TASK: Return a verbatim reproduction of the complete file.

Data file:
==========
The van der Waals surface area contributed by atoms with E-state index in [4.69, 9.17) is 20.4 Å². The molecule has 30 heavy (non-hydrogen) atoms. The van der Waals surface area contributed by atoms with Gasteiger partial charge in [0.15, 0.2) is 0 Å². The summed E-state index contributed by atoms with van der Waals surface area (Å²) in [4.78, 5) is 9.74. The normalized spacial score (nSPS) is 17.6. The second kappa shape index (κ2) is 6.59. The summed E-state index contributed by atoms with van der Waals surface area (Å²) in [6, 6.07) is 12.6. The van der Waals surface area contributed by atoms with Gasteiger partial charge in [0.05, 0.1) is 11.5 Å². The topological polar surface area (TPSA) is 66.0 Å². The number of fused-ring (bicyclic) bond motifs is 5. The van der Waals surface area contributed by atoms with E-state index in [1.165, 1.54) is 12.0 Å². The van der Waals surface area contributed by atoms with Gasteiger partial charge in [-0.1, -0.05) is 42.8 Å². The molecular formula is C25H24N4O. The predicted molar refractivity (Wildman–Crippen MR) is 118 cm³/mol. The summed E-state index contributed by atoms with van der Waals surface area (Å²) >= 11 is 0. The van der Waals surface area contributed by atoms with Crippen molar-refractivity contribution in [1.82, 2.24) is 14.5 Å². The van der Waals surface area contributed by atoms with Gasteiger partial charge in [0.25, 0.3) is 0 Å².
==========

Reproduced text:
The van der Waals surface area contributed by atoms with E-state index in [4.69, 9.17) is 20.4 Å². The molecule has 30 heavy (non-hydrogen) atoms. The van der Waals surface area contributed by atoms with Gasteiger partial charge in [0.15, 0.2) is 0 Å². The summed E-state index contributed by atoms with van der Waals surface area (Å²) in [4.78, 5) is 9.74. The normalized spacial score (nSPS) is 17.6. The second kappa shape index (κ2) is 6.59. The summed E-state index contributed by atoms with van der Waals surface area (Å²) in [6, 6.07) is 12.6. The van der Waals surface area contributed by atoms with Gasteiger partial charge in [0.05, 0.1) is 11.5 Å². The topological polar surface area (TPSA) is 66.0 Å². The number of fused-ring (bicyclic) bond motifs is 5. The van der Waals surface area contributed by atoms with E-state index in [1.165, 1.54) is 12.0 Å². The van der Waals surface area contributed by atoms with Gasteiger partial charge in [-0.1, -0.05) is 42.8 Å². The molecular formula is C25H24N4O. The predicted molar refractivity (Wildman–Crippen MR) is 118 cm³/mol. The summed E-state index contributed by atoms with van der Waals surface area (Å²) >= 11 is 0. The van der Waals surface area contributed by atoms with Crippen molar-refractivity contribution in [1.82, 2.24) is 14.5 Å². The van der Waals surface area contributed by atoms with Gasteiger partial charge in [0.25, 0.3) is 0 Å².